When I opened the envelope and saw the book that I was to review, my immediate response was “yes.” The Young Adult novel, “The Day Tajon Got Shot,” is why I have been involved with Multicultural Children’s Book Day (MCBD) for the past three years. The book was written by ten young women from the Teen Writers program at Beacon House located in Washington, D.C. The mission of Beacon House is to provide quality programs and activities for children and teens living in Ward 5 where violence and poverty is a prevailing issue for them.
The story, written during the onset of the “Black Lives Matter” movement, has the readers journey with Tajon on the day he was shot and killed by a police officer. Over eight days, we see the impact that the shooting has on Tajon’s family, his best friend, the police officer and his family, and the actual eyewitness. It highlights issues of race relations, domestic violence, drug abuse, and poverty to make us realize that everyone is impacted when a life is taken.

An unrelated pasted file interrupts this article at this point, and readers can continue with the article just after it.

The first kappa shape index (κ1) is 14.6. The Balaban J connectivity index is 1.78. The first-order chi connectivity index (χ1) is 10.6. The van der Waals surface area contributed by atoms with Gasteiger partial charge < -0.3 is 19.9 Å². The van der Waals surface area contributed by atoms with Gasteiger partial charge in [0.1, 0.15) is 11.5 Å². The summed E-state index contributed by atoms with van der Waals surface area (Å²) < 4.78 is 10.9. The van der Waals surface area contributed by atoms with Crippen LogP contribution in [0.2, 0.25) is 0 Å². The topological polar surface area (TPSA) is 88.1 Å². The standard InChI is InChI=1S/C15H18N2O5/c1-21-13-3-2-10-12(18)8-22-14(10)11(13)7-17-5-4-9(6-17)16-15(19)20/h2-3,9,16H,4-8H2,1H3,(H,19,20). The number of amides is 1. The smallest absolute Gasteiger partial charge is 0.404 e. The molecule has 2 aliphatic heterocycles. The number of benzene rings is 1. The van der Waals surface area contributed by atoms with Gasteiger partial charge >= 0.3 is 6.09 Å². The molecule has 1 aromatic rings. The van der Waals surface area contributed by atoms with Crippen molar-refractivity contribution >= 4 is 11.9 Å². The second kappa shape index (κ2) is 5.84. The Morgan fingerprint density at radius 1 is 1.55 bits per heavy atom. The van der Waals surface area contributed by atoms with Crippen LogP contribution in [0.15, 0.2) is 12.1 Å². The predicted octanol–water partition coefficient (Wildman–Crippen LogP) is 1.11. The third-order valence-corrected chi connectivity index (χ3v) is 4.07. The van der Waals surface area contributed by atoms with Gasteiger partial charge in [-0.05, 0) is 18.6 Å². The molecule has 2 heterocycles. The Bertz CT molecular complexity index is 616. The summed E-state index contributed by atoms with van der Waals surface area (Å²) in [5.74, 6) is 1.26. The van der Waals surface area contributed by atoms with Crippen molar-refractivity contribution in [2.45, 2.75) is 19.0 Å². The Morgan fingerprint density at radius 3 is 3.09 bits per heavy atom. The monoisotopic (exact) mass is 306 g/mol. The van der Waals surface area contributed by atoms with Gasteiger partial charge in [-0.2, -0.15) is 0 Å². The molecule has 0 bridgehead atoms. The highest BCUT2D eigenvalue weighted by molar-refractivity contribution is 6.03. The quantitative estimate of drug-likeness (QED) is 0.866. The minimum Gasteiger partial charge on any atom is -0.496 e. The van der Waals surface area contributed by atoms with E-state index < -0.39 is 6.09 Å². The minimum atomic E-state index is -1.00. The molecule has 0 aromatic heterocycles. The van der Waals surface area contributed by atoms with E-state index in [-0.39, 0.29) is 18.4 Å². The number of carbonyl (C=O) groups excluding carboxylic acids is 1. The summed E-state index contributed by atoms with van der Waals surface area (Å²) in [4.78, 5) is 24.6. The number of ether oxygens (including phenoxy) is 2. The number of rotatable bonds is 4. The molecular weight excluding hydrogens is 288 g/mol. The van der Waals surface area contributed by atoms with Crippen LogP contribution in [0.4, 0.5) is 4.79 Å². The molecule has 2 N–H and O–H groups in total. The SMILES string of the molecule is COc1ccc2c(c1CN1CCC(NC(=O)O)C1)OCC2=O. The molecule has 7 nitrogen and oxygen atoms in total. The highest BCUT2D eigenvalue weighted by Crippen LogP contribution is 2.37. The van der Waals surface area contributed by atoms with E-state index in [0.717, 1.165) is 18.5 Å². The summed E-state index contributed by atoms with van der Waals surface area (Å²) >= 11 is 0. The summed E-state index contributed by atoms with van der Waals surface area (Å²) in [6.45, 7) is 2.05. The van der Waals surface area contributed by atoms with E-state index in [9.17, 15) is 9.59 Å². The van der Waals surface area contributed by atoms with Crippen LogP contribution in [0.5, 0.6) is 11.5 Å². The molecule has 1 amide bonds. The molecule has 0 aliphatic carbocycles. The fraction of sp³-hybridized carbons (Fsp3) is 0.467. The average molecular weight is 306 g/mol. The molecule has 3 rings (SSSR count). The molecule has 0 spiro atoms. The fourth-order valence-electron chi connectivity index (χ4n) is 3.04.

The collaboration between the coaches and mentors at Beacon House, Shootback and Shout Mouse Press, is an impressive model on how to provide children and teens a safe space and avenues to express themselves. As you turn the pages of the book, you can feel in their words, art work, poetry and photography that they have been empowered to share their voices in the midst of societal chaos. I love the way the book reads and feels like a graphic novel.
I would recommend this book as required reading for teachers, students, parents, community leaders, or anyone who wants to foster a conversation about strengthening their communities. After a destructive night protesting, Kayla, one of the characters in the book and who is Tajon’s best friend, realizes that anger may have gotten the best of her. She “decided to take the next sunrise as a rebirth, to show myself as someone who helps the community, not hurts it.” (page 61)
After reading the book, these young people have challenged me as writer to strive to always have my authentic voice on, so others can #ReadYourWorld and defy silence.
-Phyllis Cremer, reviewer for Multicultural Children's Book Day